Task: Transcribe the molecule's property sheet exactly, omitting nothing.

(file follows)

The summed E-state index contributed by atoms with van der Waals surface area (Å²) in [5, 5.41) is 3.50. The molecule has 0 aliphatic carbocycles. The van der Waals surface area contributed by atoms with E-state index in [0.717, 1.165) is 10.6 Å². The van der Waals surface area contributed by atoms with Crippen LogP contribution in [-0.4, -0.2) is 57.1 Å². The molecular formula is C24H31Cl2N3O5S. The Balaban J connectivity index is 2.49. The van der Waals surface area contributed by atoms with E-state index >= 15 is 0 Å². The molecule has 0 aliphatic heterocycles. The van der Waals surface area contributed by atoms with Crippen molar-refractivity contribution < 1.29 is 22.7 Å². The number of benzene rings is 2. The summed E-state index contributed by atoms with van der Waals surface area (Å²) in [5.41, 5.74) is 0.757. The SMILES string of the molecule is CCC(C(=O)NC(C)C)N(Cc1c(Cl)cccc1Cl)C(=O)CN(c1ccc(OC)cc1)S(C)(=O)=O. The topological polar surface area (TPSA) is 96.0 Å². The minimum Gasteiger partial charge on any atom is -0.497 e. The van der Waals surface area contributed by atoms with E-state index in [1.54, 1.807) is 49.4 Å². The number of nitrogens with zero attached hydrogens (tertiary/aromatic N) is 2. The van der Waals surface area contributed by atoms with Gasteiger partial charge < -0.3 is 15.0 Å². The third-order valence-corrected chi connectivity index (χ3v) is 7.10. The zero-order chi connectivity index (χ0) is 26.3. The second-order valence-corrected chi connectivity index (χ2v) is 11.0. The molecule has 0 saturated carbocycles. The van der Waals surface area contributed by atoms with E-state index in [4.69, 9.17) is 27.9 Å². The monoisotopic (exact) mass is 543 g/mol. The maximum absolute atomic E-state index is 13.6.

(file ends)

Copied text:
The summed E-state index contributed by atoms with van der Waals surface area (Å²) in [5, 5.41) is 3.50. The molecule has 0 aliphatic carbocycles. The van der Waals surface area contributed by atoms with E-state index in [0.717, 1.165) is 10.6 Å². The van der Waals surface area contributed by atoms with Crippen LogP contribution in [-0.4, -0.2) is 57.1 Å². The molecular formula is C24H31Cl2N3O5S. The Balaban J connectivity index is 2.49. The van der Waals surface area contributed by atoms with E-state index >= 15 is 0 Å². The molecule has 0 aliphatic heterocycles. The van der Waals surface area contributed by atoms with Crippen molar-refractivity contribution < 1.29 is 22.7 Å². The number of benzene rings is 2. The summed E-state index contributed by atoms with van der Waals surface area (Å²) in [5.41, 5.74) is 0.757. The SMILES string of the molecule is CCC(C(=O)NC(C)C)N(Cc1c(Cl)cccc1Cl)C(=O)CN(c1ccc(OC)cc1)S(C)(=O)=O. The topological polar surface area (TPSA) is 96.0 Å². The minimum Gasteiger partial charge on any atom is -0.497 e. The van der Waals surface area contributed by atoms with E-state index in [1.54, 1.807) is 49.4 Å². The number of nitrogens with zero attached hydrogens (tertiary/aromatic N) is 2. The van der Waals surface area contributed by atoms with Gasteiger partial charge < -0.3 is 15.0 Å². The third-order valence-corrected chi connectivity index (χ3v) is 7.10. The zero-order chi connectivity index (χ0) is 26.3. The second-order valence-corrected chi connectivity index (χ2v) is 11.0. The molecule has 0 saturated carbocycles. The van der Waals surface area contributed by atoms with E-state index in [4.69, 9.17) is 27.9 Å². The monoisotopic (exact) mass is 543 g/mol. The maximum absolute atomic E-state index is 13.6.